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Barr, Roberta Byrd (1919-1993)

HistoryLink.org Essay 306 : Printer-Friendly Format

Roberta Byrd Barr was an African American educator, civil rights leader, actor, librarian, and television personality. She was born in Tacoma and lived for much of her life in Seattle. She was a talented, multifaceted personality with a calm presence, thoughtful demeanor, and a darkly melodious voice that served her well in the many roles she played in the community.

Roberta Byrd was born on January 4, 1919, in Tacoma, Washington. She attended Lincoln High School there and Wilberforce University in Ohio. She married Dr. James J. Byrd in 1950, lived in New Jersey, and gave birth to two sons.

She returned to Seattle in 1959, and later earned a B.A. in Sociology and in Elementary Education and an M.A. in Librarianship at the University of Washington. She taught at Jefferson Elementary School and then became librarian at John Muir Elementary School. During the 1966 school boycott through which the black community protested the lack of progress toward desegregation, she headed the Freedom School at the YMCA.

Her acting and television career began in the early 1960s when she starred in the Cirque Theatre production of Raison in the Sun with Greg Morris, who is known for his role in TV's "Mission Impossible." On KCTS/Channel 9, she told stories to young children in a show called "Let's Imagine." Later she moderated the Program "Face to Face" on KING TV from 1965-1970 and from 1971-1972 on KCTS/9. The program was an audience participation show that featured guest speakers talking about controversial topics such as desegregation and welfare. She awakened the community to civil rights issues and other important topics overlooked in the media. She acted as a bridge between the black and white communities.

In 1966, she married Albert R. Barr, a retired Army officer. That same year Governor Dan Evans appointed her to the State Board Against Discrimination. In 1968, she was appointed vice principal at Franklin High School after 150 students held a sit-in to protest the expulsion of black female students who wore their hair natural. In 1973, she was appointed principal of Lincoln High School and became the first woman in the history of the Seattle Public Schools to head a high school.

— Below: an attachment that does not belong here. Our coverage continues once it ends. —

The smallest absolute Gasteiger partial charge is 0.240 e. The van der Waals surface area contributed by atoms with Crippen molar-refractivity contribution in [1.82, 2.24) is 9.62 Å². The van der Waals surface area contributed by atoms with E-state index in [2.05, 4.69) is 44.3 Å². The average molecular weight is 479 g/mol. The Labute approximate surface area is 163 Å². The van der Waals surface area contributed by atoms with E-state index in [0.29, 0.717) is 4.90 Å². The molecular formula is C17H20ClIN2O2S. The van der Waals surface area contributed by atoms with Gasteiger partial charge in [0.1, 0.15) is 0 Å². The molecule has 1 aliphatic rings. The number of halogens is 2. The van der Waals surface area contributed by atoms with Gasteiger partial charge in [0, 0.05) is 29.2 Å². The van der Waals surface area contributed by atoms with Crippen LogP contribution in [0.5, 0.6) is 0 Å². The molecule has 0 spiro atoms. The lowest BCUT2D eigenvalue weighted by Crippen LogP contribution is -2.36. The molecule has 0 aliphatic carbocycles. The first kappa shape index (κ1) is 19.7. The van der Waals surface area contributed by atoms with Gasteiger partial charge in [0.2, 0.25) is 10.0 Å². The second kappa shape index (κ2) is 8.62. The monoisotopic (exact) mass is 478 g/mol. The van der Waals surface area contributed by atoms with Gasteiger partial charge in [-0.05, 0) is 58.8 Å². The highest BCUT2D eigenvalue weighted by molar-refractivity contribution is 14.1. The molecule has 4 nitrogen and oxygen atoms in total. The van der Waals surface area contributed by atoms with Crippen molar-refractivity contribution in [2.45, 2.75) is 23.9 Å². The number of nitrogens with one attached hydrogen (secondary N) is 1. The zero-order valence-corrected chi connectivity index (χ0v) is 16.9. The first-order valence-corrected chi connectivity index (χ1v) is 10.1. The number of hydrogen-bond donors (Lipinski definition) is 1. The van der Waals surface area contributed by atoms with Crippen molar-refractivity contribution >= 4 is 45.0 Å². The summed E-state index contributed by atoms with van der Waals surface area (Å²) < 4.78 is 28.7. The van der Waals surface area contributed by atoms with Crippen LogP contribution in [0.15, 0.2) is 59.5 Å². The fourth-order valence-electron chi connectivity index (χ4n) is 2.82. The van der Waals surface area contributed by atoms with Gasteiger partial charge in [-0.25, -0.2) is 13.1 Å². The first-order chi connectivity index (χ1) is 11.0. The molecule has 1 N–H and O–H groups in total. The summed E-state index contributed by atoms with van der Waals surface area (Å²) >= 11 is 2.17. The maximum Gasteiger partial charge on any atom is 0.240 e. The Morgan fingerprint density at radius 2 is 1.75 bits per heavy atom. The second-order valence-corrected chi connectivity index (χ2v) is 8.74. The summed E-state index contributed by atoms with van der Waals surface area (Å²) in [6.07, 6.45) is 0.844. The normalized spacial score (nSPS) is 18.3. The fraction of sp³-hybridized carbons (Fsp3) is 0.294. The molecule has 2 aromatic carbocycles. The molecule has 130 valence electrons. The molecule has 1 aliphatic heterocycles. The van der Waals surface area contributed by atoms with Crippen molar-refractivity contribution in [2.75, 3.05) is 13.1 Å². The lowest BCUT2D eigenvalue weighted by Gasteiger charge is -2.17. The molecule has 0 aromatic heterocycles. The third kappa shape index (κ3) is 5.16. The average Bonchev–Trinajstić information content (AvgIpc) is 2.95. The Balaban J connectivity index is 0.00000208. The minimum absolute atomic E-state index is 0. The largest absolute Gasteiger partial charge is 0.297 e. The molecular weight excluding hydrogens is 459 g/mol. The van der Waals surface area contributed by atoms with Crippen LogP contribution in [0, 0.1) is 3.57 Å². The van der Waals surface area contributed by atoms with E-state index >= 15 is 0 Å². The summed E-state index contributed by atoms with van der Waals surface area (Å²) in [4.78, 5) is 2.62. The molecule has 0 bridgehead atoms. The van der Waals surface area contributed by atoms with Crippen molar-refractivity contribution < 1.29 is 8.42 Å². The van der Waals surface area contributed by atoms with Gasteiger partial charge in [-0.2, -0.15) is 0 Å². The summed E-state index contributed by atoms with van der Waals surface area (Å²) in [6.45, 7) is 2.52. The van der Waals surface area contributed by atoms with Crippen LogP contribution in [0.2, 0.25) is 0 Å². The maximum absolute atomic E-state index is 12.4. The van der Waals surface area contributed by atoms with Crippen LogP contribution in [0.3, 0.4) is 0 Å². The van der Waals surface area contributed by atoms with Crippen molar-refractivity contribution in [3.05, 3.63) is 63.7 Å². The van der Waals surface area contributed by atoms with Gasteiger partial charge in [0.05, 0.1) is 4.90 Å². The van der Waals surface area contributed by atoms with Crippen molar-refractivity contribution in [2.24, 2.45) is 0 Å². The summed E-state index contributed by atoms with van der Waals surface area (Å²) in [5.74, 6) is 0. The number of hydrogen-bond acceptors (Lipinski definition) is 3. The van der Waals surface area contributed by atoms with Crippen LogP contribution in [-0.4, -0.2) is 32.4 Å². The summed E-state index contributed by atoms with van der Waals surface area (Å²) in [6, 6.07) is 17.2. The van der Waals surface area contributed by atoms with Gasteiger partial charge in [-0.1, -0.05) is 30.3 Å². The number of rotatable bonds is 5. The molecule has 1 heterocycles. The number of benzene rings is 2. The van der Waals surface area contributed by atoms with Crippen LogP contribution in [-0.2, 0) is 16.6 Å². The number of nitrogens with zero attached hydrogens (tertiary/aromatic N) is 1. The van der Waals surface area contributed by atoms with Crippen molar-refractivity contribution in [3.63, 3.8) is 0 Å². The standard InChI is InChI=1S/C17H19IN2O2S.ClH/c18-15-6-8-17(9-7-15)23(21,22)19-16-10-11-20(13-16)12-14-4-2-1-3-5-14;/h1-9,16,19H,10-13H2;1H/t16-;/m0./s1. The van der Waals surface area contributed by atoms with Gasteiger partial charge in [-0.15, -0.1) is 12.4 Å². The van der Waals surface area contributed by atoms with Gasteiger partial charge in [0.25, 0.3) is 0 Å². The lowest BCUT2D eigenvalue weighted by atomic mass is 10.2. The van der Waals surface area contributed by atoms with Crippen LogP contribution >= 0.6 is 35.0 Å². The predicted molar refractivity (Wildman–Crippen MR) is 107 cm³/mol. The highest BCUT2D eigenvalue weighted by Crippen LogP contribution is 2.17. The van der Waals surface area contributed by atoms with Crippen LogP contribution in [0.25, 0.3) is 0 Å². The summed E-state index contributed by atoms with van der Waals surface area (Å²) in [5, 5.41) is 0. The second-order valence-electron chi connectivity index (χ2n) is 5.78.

She actively participated in the National Association for the Advancement of Colored People (NAACP), the Seattle Urban League, and Alpha Kappa Alpha Sorority. Her picture hangs in the Douglass-Truth Public Library where her efforts, through her sorority, helped promote the development of the African American Collection.

Roberta Byrd Barr died on June 23, 1993.

Sources:
"In loving memory. Funeral program"; Lily Eng, "Roberta Byrd Barr, Educator and Television Host, Dies at 74," The Seattle Times, June 25, 1993, p. B-1; "Roberta Byrd Barr -- Civil Rights Leader," Seattle Post-Intelligencer, June 30, 1993.


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Related Topics: Biographies | Women's History | Theater & Dance | Media | Black Americans |

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Roberta Byrd Barr (1919-1993)
Courtesy Douglass-Truth Library


Roberta Byrd Barr, Dolores McGough, and Greg Morris in A Raisin in the Sun, 1961
Courtesy Dolores Browne


 
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